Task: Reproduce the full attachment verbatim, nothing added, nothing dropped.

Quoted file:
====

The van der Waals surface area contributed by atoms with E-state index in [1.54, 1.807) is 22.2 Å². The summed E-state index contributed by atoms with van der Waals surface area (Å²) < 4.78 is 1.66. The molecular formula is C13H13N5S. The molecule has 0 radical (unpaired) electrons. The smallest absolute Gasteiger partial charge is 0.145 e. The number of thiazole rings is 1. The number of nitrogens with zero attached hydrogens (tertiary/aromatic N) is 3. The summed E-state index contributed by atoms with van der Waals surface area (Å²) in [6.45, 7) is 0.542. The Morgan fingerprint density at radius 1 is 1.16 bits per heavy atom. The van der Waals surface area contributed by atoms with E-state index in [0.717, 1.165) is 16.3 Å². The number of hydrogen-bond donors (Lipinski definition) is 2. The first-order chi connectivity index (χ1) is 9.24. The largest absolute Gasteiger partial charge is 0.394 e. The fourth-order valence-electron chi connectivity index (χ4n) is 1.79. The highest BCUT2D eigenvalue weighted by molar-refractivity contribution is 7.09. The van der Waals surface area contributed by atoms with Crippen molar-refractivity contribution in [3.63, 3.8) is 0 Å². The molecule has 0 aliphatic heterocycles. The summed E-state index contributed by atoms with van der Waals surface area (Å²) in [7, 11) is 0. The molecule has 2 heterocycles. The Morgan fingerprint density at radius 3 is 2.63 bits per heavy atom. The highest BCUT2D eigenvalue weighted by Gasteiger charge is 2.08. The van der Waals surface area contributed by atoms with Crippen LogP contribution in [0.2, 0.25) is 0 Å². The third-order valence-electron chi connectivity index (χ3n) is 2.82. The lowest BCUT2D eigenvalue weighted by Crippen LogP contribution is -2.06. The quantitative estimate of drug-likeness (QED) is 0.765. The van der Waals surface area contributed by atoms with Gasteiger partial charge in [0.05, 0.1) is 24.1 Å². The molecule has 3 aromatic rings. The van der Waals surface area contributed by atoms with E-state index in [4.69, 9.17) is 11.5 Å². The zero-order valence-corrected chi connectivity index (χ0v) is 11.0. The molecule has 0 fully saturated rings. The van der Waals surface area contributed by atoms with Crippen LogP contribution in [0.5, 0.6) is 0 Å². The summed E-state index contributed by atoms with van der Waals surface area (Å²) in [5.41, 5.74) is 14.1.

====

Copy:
The van der Waals surface area contributed by atoms with E-state index in [1.54, 1.807) is 22.2 Å². The summed E-state index contributed by atoms with van der Waals surface area (Å²) < 4.78 is 1.66. The molecular formula is C13H13N5S. The molecule has 0 radical (unpaired) electrons. The smallest absolute Gasteiger partial charge is 0.145 e. The number of thiazole rings is 1. The number of nitrogens with zero attached hydrogens (tertiary/aromatic N) is 3. The summed E-state index contributed by atoms with van der Waals surface area (Å²) in [6.45, 7) is 0.542. The Morgan fingerprint density at radius 1 is 1.16 bits per heavy atom. The van der Waals surface area contributed by atoms with E-state index in [0.717, 1.165) is 16.3 Å². The number of hydrogen-bond donors (Lipinski definition) is 2. The first-order chi connectivity index (χ1) is 9.24. The largest absolute Gasteiger partial charge is 0.394 e. The fourth-order valence-electron chi connectivity index (χ4n) is 1.79. The highest BCUT2D eigenvalue weighted by molar-refractivity contribution is 7.09. The van der Waals surface area contributed by atoms with Crippen molar-refractivity contribution in [3.63, 3.8) is 0 Å². The molecule has 0 aliphatic heterocycles. The summed E-state index contributed by atoms with van der Waals surface area (Å²) in [7, 11) is 0. The molecule has 2 heterocycles. The Morgan fingerprint density at radius 3 is 2.63 bits per heavy atom. The highest BCUT2D eigenvalue weighted by Gasteiger charge is 2.08. The van der Waals surface area contributed by atoms with Crippen LogP contribution in [0.2, 0.25) is 0 Å². The third-order valence-electron chi connectivity index (χ3n) is 2.82. The lowest BCUT2D eigenvalue weighted by Crippen LogP contribution is -2.06. The quantitative estimate of drug-likeness (QED) is 0.765. The van der Waals surface area contributed by atoms with Gasteiger partial charge in [0.05, 0.1) is 24.1 Å². The molecule has 3 aromatic rings. The van der Waals surface area contributed by atoms with E-state index in [4.69, 9.17) is 11.5 Å². The zero-order valence-corrected chi connectivity index (χ0v) is 11.0. The molecule has 0 fully saturated rings. The van der Waals surface area contributed by atoms with Crippen LogP contribution in [0.5, 0.6) is 0 Å². The summed E-state index contributed by atoms with van der Waals surface area (Å²) in [5.41, 5.74) is 14.1.